On November 21st, KAMP presented at USD’s Filipino Ugnayan Student Organization’s (FUSO) annual conference. The 5th Annual Ugnayan Conference had as its goal the deconstruction of the “Me vs. You” mentality that perpetuates systems of oppression and the building of solidarity and alliances.
The title of KAMP’s workshop was “Can We Talk?” and focused on building dialogue across generations, especially within families. Using clips from the emotional documentary Silent Sacrifices about Filipino families in San Diego in the 1990s, the Ates and Kuyas facilitated a conversation about why misunderstandings arise in families and how to build productive dialogue.
On December 8th at Filipino Food and Bakery, KAMP collaborated with AnakBayan San Diego (ABSD), and San Diego 350 to present an event commemorating the second anniversary of Typhoon Haiyan as part of Kapit Bisig Kabataan Network’s National Day of Remembrance.
ABSD members Ryth and Megan shared about their exposure trip this summer to the Philippines to work with communities most affected by the typhoon. The night also included performances by local artists as well as candlelight vigil. The night highlighted the larger connections between global climate change, social justice, and government corruption. Funds were raised to donate to the National Alliance of Filipino Concerns and their people-to-people efforts for rehabilitation and rebuilding.
Over Halloween weekend, KAMP’s Executive Director Ate Amanda along with Kuya Sev and Ate Romyn attended the Filipino American Educators Association Conference (FAEAC) in Sacramento.
The theme of this year’s conference was “Learning Our Past, Teaching Our Future,” and it focused on the 50th anniversary of the Delano Grape Strike as well as current efforts to institute a state-wide Ethnic Studies curriculum in K-12 public education.
Ate Amanda opened the conference on Saturday morning by sharing about KAMP’s pedagogy. Primarily touching on Paulo Freire’s theories of dialogue and problem-posing education, the session explored the challenges of creating spaces for productive exchange between students and teachers, empowering students in their own learning, and bringing ethnic studies analyses of race, class, gender and other issues of social difference into secondary education. The talk was very well-received and KAMP is excited to have been part of this year’s FAEAC.
On October 21st, KAMP facilitated an educational discussion entitled “Who/Where Are You?” at San Diego State University that focused on the connections between immigration histories and how one’s sense of identity is formed.
Attendance at the event was awesome as almost 50 students faculty, staff, and community members filled the Student Life and Leadership Center at the Aztec Student Union.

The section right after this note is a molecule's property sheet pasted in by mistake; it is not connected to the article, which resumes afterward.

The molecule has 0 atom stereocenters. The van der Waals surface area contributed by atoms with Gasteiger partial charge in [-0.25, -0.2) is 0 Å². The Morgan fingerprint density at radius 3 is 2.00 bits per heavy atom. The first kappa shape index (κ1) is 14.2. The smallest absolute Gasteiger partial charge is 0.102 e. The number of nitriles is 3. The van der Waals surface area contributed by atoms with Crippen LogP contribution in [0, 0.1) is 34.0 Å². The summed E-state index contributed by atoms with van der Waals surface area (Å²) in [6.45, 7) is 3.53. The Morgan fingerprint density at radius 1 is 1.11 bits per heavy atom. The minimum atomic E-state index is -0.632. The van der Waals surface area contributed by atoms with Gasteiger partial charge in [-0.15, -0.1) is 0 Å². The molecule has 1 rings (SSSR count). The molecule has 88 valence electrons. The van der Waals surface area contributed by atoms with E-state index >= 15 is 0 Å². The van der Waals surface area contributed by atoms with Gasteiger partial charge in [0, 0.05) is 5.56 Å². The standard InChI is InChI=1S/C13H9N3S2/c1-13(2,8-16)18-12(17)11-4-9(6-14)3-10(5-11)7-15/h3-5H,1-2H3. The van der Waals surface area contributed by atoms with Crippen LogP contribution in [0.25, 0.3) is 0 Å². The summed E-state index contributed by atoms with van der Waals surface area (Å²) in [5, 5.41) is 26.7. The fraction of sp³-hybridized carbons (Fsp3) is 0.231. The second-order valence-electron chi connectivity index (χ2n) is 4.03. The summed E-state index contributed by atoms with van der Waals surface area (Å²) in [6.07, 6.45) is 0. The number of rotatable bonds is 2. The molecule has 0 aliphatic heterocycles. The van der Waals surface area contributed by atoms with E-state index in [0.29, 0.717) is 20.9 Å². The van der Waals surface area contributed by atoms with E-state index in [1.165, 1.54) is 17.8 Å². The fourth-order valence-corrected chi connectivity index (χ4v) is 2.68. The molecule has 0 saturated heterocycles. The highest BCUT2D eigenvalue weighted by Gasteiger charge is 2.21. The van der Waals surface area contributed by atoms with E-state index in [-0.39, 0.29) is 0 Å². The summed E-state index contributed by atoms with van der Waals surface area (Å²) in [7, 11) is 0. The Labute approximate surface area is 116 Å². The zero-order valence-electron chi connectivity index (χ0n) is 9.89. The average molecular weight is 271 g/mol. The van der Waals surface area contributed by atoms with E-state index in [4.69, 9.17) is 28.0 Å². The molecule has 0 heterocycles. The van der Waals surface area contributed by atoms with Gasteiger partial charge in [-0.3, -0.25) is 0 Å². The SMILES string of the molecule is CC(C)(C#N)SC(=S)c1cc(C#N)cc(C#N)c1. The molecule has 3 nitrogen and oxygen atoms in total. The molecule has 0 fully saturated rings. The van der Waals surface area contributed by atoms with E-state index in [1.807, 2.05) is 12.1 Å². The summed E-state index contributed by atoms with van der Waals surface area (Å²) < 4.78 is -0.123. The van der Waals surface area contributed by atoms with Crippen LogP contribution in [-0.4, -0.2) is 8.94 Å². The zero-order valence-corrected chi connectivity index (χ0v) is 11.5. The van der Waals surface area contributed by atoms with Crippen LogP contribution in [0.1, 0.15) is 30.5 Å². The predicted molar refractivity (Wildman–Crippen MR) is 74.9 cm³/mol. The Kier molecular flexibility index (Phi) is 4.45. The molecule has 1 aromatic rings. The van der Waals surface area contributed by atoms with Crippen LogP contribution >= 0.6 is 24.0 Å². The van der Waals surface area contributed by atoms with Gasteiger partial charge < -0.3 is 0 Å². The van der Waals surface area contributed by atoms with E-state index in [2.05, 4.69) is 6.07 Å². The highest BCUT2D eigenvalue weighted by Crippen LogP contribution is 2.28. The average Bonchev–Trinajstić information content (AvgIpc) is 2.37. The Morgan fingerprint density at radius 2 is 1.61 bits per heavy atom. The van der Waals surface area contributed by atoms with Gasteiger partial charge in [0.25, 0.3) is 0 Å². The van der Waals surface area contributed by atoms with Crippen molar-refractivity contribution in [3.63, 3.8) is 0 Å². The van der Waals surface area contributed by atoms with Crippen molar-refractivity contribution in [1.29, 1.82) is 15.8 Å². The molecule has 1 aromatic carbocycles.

The dialogue began by placing participants into small groups in which they shared with each other about when, how, and why their family first arrived in the United States. Participants were then invited to explore a visual timeline of major events in immigration law and American history to see the context of their family’s immigration. Afterwards, the Kuyas and Ates facilitated a large group discussion and many passionately shared about the necessity of recording their stories since so much of their families’ experiences are left out of the history books.
The night was sponsored by Filipino American Cultural Empowerment @ SDSU (or FACES) and hopefully is the beginning of a long-term collaboration between KAMP and FACES.
KAMP had its annual summer retreat on August 21-23 at a beautiful mountaintop house in Fallbrook. The theme or focus was “KAMPciousness,” how we have come into critical consciousness and how it will be further developed with/in our communities and ourselves. As a first time retreat-goer, it was both an educational and comforting experience.
The weekend largely consisted of learning with each other to breakdown Paulo Freire’s Pedagogy of the Oppressed. However, we participated in various team-building activities and ice shavers that allowed us to get creative and have some fun. Additionally, I appreciated moments that we had to actually retreat, step back, reflect, relax, and of course food. I appreciated the food.
Big thanks to all hands that prepared the meals, to those who gave their time, consideration, and funds for such a beautiful space and enlightening weekend. Big thanks to the Kuyas and Ates that I just met, friends and family all the same, for making me feel at home in a city that’s always been home. I am excited to be a part of the wonderful things KAMP has in store this year.
Ate Mich Calimlim